SALVATION ARMY

The Hon. J.S.L. DAWKINS (15:55): On Saturday 6 October, I was delighted to attend the opening and dedication of the new Salvation Army Gawler corps building, to be known as Riverside Gawler. The ceremony was presided over by commissioners Floyd and Tracey Tidd, the national leaders of the Salvation Army in Australia. Also in attendance was Mayor Karen Redmond and the member for Light in another place, the Hon. Mr Piccolo.

 

I would also like to acknowledge, obviously, Major Darren Cox, who is the officer in charge in Gawler, and Mark Foyle, who has been the officer leading public relations in South Australia for the Salvation Army for some time and someone I have worked with over a very long period of time.

My involvement with the Salvation Army in Gawler has been a very long one. Having first collected for the Salvation Army Red Shield Appeal in Adelaide outside Parliament House in 1998, I asked whether I could do it in my then home town of Gawler the following year. I was told that there was no presence in Gawler. I was aware that the Salvation Army had closed a number of years earlier, so I was under the banner of the Elizabeth Red Shield Appeal. I was told I could go anywhere I liked in Gawler, and I did that.

The then officer in charge at Elizabeth, Captain David Bartlett, asked me whether I could find a chair for the Salvation Army for the appeal in Gawler. I mistakenly, I suppose, said that if I could not find someone, I would do it myself. Well, I have been doing it for 18 years, I think it is, now. I think in the first year I did it we had about 26 people who collected in doorknocking and some other static places around supermarkets, etc., and those 26 people collected just over $2,600.

The then officer in charge of South Australia was Lieutenant Colonel Vic Poke. He had a vision that there was great potential in the Gawler area to reopen the Salvation Army as a result of what he saw was achieved in that first year. Lieutenant Colonel Poke, who went on to be a commissioner in the United Kingdom and Ireland, and also in Sweden, unfortunately passed away in the last few years.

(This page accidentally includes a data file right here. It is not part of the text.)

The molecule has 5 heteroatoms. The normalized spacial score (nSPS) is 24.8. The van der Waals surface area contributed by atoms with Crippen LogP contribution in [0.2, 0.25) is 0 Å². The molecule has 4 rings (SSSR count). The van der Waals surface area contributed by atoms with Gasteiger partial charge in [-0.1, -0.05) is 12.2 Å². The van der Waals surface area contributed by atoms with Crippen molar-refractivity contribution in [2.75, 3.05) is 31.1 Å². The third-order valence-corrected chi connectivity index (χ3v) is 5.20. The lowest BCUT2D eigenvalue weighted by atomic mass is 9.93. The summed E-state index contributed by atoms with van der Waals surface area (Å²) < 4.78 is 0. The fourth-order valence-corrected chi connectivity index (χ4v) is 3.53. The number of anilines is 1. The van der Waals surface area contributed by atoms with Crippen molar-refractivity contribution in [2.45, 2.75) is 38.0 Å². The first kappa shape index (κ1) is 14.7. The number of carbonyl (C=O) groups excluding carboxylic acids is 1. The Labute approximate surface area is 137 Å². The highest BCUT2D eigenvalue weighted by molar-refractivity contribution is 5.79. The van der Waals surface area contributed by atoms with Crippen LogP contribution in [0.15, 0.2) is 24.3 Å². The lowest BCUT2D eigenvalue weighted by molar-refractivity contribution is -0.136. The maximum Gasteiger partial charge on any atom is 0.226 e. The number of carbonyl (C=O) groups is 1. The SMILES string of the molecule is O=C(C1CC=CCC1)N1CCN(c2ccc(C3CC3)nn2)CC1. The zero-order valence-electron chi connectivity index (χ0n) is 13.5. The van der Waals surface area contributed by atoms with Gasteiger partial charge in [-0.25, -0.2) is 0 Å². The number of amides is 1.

He showed great vision. He, I think, saw that the Salvation Army could be replanted in Gawler, and he arranged for officers Sam and Ev Hancock to be placed in Gawler. They worked with me very closely, not only in the development of the Red Shield Appeal but also in re-establishing the Gawler corps. I was delighted to work with Sam and Ev as well as, following them, Mailee Ballam, who was a fantastic local officer. All three people involved themselves very much in the Gawler community as well as the Salvation Army.

In that time, and I think in the early days of my chairmanship of that appeal, my office played quite a role in the organisation of getting people out to doorknock and to do other collections. Thankfully, there are now many other people in the Gawler area who support the Gawler corps and get involved in the Red Shield Appeal. I still remain very proud to continue as the chairman of that appeal. As we know, the Salvation Army does wonderful things. They go and do things that probably many other groups find difficult to do. We are very grateful for the work they do.

In closing, I should also add—and I said this on the day—that the Salvation Army has been working in suicide prevention for over 100 years. It typifies the things that they will do that many others wish not to do. Finally, can I pay tribute to Ms Joy Cameron, a faithful member of the Gawler corps for as long as I have known, someone who was privileged, along with a younger member of the corps, to cut the ribbon of the new building on the day.